My friend was impressed by the casual nature as well as honest and open approach this woman took when describing how her group went about exchanging wives, girlfriends, boyfriends and new arrivals. Who knew such exchanges were taking place in my own community? So how to write a play around such a subject matter without showing it disrespect and yet portraying it as an everyday occurrence, which it is…for some people.
Fortunately over the last two summers, I’ve had two of my plays produced here in Minnesota. The Second Act Players, a part of RAAC, the Rosemount Area Arts Council, produced ‘Riot at Sage Corner’ and ‘Club 210.’
Both plays gave me a great opportunity to watch my scripts being acted out by talented cast members. I was also able to sit among the audiences and watch their reactions. There were parts of the script that shined and other parts that could have used more refinement. But most importantly, it gave me as a playwright an entirely new perspective from the audience’s point of view.
This last season I was fortunate enough to stage-manage two plays at a local venue. This venue (Script2Stage2Screen) is located in Rancho Mirage at the Unitarian Church. Each season they present six staged-readings from original works. Stage managing gave me an opportunity to study both plays in greater detail. The two plays, ‘Pass-Over’ and ‘Mitigating Damages,’ were imaginative, thoughtful performances.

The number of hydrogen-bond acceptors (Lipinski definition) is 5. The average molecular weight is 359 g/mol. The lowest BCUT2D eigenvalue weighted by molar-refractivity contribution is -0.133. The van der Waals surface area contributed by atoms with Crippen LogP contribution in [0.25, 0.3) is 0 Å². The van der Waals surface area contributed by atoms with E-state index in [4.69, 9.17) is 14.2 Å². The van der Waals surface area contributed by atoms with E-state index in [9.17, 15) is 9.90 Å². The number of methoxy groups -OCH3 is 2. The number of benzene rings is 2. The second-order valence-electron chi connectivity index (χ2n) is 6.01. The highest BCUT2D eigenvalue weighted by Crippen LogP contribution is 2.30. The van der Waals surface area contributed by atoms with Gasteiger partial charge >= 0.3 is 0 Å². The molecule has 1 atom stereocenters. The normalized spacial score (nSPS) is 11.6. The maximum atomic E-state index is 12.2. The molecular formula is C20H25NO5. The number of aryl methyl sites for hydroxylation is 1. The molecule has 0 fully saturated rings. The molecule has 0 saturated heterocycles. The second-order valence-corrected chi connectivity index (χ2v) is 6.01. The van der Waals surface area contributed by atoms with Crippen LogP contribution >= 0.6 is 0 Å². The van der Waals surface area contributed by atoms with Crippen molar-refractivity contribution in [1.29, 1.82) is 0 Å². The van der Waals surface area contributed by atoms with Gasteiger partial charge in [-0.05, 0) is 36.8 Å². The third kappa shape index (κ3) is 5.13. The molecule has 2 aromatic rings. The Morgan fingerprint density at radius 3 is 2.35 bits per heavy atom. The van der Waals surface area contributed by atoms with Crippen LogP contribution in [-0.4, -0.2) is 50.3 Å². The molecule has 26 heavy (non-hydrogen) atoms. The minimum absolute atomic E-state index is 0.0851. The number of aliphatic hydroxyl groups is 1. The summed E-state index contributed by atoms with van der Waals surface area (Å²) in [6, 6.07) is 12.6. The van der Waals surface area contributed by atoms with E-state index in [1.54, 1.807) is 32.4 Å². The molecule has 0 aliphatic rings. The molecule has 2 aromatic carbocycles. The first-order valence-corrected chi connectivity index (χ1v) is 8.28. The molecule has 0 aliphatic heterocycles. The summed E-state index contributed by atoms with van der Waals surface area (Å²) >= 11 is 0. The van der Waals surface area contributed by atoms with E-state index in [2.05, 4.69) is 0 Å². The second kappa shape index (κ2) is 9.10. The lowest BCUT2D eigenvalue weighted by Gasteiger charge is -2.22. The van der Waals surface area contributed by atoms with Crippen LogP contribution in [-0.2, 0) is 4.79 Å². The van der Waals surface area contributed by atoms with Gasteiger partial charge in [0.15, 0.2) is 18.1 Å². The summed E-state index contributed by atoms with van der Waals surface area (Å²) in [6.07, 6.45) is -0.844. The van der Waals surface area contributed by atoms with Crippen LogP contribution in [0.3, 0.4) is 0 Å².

To better understand all the variations and emotional dynamics of a polyamorous relationship, I had to do research. But it would have to be the kind that wouldn’t get me into trouble with my spouse. She’s an understanding sort when I do research but she has her boundaries. So I started with Google.
According to a study published in the ‘Journal of Sex and Marital Therapy’ in 2016, 21 percent of people have had a non-monogamous relationship – one in which ‘all partners agree that each other may have romantic and/or sexual relationships with other partners.’
The notion of multiple-partner relationships is as old as the human race itself. But polyamorists trace the foundation of their movement to the utopian Oneida Christian commune of upstate New York, founded in 1848 by Yale theologian John Humphrey Noyes. But it wasn’t until the late-1960s and 1970s ‘free love’ movement that polyamory truly came into vogue when books like ‘Open Marriage’ topped the best seller lists and groups like the North American Swingers Club began experimenting with the concept.